4. The arbitration filing period has opened, and Maury Brown has more specifics here about last year's final numbers.
5. Looks like Dan Uggla is going to stay with the Marlins for the start of the 2010 season, and now they could be more open to dealing Jorge Cantu, to save money, writes Juan Rodriguez. Cantu would be a nice fit for the Orioles, for sure.
6. Jason Bay is bringing a fresh perspective to the Mets, writes John Harper. There is no question about this: So long as the Mets land a good veteran starter, like Joel Pineiro, they will be, on paper, a better team than they were in 2009. Bay is now one of the Mets, writes Mike Vaccaro.
Interestingly, these are the teams with the most players with a salary of $9 million-plus, according to Mark Simon of ESPN Stats & Information, for the 2010 season:
Yankees -- 10
Cubs -- 8
Red Sox -- 7
Mets -- 7
Tigers -- 6
7. Bob Klapisch thinks the Mets should move in their fences.
10. A large turnout is expected for the Pirates' mini-camp, writes Dejan Kovacevic.
11. The Indians signed a couple of veteran free agents, writes Paul Hoynes.
12. A minor league manager was promoted by the Brewers.
13. The Yankees are looking to bolster their depth, writes Pete Caldera.
15. Jacoby Ellsbury is going to play left field, writes Joe McDonald.
16. With Miguel Olivo signing with the Rockies, here are fun facts from Daniel Braunstein of ESPN Stats & Information: He's the only player ever to walk fewer than 10 times and strike out more than 100 times in the same season. In 2006, Olivo walked nine times (four intentionally) and had 103 strikeouts. Also, with 98 career walks and 96 career home runs, he has a chance to become the only player with 100 HRs to have more home runs than walks.
17. The Marlins will be "Florida" no more on the road.
18. The Padres are adding scouts, writes Bill Center.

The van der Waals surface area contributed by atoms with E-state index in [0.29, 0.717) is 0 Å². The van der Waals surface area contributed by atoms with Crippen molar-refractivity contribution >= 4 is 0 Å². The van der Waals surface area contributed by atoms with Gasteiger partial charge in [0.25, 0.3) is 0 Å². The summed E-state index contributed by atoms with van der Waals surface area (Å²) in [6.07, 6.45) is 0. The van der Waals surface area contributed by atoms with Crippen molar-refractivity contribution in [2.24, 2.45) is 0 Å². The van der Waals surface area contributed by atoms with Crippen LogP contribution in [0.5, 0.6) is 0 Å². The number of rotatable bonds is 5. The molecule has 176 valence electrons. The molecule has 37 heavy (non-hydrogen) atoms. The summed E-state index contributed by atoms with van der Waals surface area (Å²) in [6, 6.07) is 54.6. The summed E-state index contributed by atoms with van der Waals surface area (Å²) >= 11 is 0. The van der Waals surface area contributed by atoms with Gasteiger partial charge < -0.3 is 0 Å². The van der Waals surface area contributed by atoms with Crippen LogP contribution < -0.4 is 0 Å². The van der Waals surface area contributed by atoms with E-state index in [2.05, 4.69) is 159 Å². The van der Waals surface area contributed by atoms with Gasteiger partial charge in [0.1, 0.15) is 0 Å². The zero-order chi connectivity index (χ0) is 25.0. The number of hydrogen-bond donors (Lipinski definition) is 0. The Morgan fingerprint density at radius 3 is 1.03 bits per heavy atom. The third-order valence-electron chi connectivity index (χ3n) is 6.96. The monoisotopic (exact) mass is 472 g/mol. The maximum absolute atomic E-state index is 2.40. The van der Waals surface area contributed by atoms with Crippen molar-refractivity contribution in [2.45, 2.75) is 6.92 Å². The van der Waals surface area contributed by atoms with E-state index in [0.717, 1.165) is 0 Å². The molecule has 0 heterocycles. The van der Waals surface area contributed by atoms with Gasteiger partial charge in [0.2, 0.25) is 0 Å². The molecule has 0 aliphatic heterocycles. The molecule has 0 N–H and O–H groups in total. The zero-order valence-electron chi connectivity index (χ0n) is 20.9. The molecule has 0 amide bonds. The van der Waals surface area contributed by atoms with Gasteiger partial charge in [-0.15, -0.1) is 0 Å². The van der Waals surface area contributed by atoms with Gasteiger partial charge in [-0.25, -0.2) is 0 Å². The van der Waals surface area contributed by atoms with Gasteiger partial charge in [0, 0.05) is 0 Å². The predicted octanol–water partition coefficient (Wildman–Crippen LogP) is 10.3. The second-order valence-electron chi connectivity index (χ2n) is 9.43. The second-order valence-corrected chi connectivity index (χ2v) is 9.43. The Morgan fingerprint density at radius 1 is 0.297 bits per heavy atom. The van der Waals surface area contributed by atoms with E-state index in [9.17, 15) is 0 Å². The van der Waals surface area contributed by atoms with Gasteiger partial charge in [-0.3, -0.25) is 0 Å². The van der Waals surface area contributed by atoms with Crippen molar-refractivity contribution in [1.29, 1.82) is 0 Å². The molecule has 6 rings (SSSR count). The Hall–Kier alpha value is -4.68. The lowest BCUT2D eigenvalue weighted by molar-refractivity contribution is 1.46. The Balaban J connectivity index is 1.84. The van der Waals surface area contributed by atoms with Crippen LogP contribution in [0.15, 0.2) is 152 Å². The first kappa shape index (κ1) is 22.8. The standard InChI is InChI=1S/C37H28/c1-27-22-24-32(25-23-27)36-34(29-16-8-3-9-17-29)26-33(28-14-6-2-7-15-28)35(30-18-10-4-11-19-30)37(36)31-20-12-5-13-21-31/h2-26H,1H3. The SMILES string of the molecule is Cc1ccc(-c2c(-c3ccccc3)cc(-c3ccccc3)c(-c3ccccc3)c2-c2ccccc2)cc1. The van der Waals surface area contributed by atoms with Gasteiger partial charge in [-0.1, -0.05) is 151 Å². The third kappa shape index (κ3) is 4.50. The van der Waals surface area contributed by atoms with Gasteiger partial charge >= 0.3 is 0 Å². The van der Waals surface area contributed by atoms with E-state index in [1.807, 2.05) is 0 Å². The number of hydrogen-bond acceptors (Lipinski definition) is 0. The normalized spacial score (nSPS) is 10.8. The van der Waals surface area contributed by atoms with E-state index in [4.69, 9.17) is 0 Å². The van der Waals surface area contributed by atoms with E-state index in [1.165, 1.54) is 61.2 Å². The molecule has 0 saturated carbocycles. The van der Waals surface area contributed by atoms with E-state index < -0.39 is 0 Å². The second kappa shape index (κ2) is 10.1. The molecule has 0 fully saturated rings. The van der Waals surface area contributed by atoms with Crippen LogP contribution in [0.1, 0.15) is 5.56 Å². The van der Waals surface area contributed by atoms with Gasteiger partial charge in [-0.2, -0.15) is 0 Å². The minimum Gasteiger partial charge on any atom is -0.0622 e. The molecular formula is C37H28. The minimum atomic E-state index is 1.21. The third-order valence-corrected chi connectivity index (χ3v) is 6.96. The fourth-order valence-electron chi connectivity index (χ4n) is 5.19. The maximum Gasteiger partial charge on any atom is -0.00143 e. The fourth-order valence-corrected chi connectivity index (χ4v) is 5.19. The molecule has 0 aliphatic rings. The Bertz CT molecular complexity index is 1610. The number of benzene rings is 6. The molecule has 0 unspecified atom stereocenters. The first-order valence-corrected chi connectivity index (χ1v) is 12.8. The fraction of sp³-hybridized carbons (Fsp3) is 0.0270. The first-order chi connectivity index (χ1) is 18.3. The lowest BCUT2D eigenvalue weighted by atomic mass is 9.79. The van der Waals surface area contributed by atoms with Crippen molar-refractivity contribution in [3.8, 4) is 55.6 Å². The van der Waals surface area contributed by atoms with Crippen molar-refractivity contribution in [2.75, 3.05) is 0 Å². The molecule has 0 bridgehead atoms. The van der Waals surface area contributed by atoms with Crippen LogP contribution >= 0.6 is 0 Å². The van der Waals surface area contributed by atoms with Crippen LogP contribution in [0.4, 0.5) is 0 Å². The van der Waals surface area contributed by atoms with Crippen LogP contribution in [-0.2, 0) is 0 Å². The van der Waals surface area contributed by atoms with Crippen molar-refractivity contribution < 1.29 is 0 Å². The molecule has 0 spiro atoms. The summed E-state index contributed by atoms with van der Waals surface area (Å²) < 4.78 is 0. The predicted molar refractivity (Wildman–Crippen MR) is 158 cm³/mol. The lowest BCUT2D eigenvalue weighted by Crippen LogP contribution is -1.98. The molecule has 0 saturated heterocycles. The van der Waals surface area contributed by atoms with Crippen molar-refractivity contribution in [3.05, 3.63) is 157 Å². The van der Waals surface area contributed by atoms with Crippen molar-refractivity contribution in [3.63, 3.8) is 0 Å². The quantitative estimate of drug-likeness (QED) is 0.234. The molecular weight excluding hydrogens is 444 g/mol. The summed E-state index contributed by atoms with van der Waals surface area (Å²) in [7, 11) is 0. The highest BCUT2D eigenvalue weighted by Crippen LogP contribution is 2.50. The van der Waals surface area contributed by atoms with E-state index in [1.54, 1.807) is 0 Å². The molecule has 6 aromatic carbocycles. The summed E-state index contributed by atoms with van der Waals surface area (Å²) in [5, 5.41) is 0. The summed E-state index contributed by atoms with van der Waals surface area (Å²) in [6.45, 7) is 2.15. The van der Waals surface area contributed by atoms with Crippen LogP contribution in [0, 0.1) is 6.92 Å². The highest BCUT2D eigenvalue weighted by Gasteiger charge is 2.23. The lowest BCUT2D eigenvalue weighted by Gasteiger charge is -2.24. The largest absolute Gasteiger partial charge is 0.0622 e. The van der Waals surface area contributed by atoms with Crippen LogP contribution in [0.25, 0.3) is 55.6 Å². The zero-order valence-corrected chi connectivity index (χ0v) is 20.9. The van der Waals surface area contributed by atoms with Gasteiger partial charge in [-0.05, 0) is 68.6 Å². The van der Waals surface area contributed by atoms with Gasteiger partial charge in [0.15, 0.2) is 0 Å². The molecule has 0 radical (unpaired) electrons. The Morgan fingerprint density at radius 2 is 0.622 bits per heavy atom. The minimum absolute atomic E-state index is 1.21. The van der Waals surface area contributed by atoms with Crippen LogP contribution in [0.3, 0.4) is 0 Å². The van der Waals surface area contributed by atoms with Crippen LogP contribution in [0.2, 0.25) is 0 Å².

Q: If Edgar Martinez goes in to the Hall of Fame, doesn't Dick Allen have to get in? There stats are very similar, Allen hit more HRs, played defense, and actually posted a higher career OPS+ than Martinez. Both players had eight years of outstanding production and several other good complimentary years. If Allen is NOT a HOF, then neither is Martinez.
-- Dale (Calvert City, Ky.)
A: Dale: I didn't vote for Edgar Martinez, for the same reason that I didn't vote for Don Mattingly; he was an exceptional player, but his period of dominance just didn't last long enough, as reflected in his career totals in hits and home runs.
• Colleague Rob Neyer implies within this piece that Tyler Kepner needs to be objective in his evaluation of Jack Morris, in order to do his job. I'll say this: I've known Tyler for 15 years and there is not a more objective, open-minded reporter in the business.
• The Cardinals may win more, but the Astros manage their money better, writes Richard Justice.
• The DeWine family is buying a baseball team, writes Hal McCoy.
• In the aftermath of the death of Rory Markas, the Angels face a tough call, writes Diane Pucin.
• Andre Dawson is a little nervous about the Hall of Fame vote.
• Amelia Lincoln, my youngest sister, learned on New Year's Day that she has leukemia. On Tuesday, she and James Patterson, her husband, began the process of healing.
And today will be better than yesterday.